A young man of strong faith and incredible loyalty will play his last game in Notre Dame stadium this weekend against Wake Forest. When Manti Te’o runs out of the tunnel Saturday it will be the end of an incredible journey and one that has allowed him to truly see the best of times and the worst. Te’o turned down offers from BYU, Stanford, and USC to make his trek to South Bend based off of faith and family. He also turned down the opportunity in 2010 to follow his faith and go on a two year Mormon mission so he could complete his promise he made to himself and family. He has given Irish fans some incredible moments and in the lean years, a beacon of hope to turn to and rely on. He is a man who has never leaned on excuses for poor play, or caused internal strife towards the coaching staff or teammates. Simply put Mr Te’o is a role model in a world where role models rarely exist anymore.
In his first year he recorded 63 tackles which is the third most in Notre Dame history for a freshmen player, and he has not let up since then. He has positioned himself to possibly win the biggest accolade in the college football world, the Heisman Trophy, which would be an historical accomplishment for himself and the University. He does all of this with a level of humility that most would say is an antiquated emotion in the world of college and pro sports these days. He is the leader of one of the best defenses in the nation and in the midst of incredible adversity, he has risen above it all.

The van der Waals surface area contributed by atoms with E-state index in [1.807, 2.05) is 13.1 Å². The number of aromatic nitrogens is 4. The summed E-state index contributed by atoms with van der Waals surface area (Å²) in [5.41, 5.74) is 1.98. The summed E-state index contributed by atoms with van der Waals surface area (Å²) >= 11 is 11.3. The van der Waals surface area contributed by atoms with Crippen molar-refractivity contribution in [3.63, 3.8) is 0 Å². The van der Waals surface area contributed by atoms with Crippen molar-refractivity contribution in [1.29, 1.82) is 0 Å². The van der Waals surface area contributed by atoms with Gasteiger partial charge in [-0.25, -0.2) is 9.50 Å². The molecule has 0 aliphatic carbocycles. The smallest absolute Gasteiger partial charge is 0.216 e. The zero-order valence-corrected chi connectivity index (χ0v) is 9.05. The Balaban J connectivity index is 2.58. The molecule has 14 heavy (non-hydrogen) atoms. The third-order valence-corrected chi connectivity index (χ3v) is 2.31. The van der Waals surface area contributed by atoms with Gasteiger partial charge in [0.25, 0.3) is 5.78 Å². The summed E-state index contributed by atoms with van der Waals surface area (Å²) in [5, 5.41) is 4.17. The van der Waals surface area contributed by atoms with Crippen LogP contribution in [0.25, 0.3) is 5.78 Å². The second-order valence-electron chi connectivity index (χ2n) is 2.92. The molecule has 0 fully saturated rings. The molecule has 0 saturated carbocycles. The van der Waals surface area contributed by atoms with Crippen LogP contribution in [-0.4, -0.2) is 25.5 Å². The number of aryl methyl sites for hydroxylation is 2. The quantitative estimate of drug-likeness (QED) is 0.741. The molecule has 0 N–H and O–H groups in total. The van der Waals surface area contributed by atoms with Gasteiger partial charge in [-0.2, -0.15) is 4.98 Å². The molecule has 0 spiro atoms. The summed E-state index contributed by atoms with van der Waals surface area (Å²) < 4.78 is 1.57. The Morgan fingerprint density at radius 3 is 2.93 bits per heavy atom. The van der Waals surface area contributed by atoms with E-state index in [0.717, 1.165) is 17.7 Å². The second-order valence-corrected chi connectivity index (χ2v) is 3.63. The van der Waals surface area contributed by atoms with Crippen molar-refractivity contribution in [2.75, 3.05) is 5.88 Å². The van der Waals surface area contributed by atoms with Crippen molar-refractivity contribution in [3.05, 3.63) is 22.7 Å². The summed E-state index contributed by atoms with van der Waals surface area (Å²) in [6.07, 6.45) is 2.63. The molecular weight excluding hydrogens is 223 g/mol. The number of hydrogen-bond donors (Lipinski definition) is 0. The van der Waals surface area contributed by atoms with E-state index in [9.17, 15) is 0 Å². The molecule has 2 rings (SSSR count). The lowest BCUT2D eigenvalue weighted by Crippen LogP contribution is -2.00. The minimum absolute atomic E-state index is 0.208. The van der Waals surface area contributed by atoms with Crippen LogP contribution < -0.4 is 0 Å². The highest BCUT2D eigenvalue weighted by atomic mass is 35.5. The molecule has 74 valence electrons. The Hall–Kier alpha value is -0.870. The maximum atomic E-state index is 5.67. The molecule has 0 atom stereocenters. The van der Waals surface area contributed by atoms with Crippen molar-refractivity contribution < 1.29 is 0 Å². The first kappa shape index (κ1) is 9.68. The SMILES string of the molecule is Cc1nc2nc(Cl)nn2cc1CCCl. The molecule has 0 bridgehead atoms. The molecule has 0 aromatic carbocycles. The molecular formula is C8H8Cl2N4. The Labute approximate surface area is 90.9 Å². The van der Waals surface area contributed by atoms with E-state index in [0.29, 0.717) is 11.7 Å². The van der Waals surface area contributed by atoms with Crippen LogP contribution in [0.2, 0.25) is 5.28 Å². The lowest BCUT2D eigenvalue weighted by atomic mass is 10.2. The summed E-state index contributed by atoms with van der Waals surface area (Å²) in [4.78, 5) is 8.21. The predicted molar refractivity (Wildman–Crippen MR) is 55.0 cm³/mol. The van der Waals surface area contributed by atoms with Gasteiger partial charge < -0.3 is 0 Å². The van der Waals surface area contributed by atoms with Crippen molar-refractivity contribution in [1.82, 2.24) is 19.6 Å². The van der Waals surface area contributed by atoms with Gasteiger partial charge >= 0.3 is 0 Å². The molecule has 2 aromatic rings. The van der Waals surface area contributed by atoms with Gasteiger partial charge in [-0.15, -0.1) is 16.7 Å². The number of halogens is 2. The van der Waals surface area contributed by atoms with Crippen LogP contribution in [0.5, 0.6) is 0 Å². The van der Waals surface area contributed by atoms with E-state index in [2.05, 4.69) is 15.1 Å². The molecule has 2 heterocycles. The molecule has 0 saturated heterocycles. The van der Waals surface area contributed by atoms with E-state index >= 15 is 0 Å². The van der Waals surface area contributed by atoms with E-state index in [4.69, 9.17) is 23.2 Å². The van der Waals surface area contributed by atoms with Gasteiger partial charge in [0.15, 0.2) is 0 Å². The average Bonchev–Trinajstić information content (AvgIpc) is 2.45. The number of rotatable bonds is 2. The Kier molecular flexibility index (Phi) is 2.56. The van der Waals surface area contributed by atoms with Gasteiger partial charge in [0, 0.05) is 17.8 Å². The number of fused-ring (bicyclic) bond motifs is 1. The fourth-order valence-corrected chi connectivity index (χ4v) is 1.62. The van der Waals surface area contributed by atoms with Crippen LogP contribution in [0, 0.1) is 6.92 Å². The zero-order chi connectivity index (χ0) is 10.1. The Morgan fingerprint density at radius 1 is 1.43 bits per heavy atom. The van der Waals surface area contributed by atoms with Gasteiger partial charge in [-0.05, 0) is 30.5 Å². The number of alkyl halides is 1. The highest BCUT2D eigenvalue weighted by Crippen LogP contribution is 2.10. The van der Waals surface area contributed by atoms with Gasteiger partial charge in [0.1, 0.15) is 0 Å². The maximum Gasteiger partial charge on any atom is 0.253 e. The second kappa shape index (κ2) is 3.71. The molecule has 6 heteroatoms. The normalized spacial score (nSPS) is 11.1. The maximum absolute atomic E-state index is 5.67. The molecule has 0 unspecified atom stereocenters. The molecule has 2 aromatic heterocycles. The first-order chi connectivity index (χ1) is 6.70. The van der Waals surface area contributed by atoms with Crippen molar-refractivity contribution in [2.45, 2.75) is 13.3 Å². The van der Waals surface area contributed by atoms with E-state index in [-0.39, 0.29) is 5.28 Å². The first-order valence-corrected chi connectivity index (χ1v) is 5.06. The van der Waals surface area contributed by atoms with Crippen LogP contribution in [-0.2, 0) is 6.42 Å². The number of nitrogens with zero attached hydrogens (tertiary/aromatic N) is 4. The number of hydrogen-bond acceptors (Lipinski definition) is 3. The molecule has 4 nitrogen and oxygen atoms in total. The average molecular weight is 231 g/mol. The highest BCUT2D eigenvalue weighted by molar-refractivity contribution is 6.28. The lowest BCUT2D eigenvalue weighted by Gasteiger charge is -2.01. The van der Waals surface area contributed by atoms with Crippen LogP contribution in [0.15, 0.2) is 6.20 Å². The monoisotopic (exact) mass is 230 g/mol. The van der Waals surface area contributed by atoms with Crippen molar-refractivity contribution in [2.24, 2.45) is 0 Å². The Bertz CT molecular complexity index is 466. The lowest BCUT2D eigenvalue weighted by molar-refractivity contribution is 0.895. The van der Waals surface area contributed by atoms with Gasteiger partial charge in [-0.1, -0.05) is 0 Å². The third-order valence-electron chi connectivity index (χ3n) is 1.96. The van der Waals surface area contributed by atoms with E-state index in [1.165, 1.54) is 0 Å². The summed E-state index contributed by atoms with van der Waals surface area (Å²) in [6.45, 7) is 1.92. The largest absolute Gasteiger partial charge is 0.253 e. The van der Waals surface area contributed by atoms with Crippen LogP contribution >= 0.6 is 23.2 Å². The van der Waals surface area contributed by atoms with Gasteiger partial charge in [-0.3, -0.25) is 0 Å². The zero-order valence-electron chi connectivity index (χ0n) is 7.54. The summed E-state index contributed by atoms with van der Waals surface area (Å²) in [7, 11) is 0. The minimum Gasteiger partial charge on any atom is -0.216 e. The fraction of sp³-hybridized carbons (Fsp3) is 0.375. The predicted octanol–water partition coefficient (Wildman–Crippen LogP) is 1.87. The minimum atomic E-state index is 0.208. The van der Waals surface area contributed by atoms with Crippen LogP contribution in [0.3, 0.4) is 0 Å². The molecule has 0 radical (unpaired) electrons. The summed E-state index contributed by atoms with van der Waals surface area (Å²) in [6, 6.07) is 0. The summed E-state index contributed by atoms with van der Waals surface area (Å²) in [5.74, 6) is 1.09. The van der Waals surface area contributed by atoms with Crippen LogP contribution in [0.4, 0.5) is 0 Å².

By now most people know the story of Manti losing his girlfriend and grandmother within six hours of each other on the same day. While most people would have emotionally shutdown, Te’o decided to open up and let his Notre Dame family in to help heal and persevere. In the face of such adversity and turmoil not only did he show an incredible ability to maintain his composure, he found the inner strength to focus on other people who were suffering the same way. The star linebacker for the Irish showed just how unselfish he is as he wrote a touching letter to the parents of a 12-year-old girl who was dying from cancer. He did all of this without the hope of national recognition or media fanfare. He did this not for superficial accolades or to strengthen his Heisman opportunity, he simply did it out of kindness, concern and understanding. He did this because he that is type of person he is.
It will be an emotional time when Manti takes off the his golden helmet and walks off the field Saturday evening for the last time and one that will not soon be forgotten by both himself and Irish fans. So many memories, so many emotions, in such a short time and one that will have a lasting impact on the Irish program for years to come. Surrounded by stories of legends past, Manti Te’o has created his own and will have his name mentioned with the likes of Ismail, Brown, Montana and Bettis. It’s not often that a man ends his career in college with such legendary status, but if anyone is deserving of that mantra, it’s the boy from Punahou High School, and the man from Notre Dame – It’s Manti Te’o
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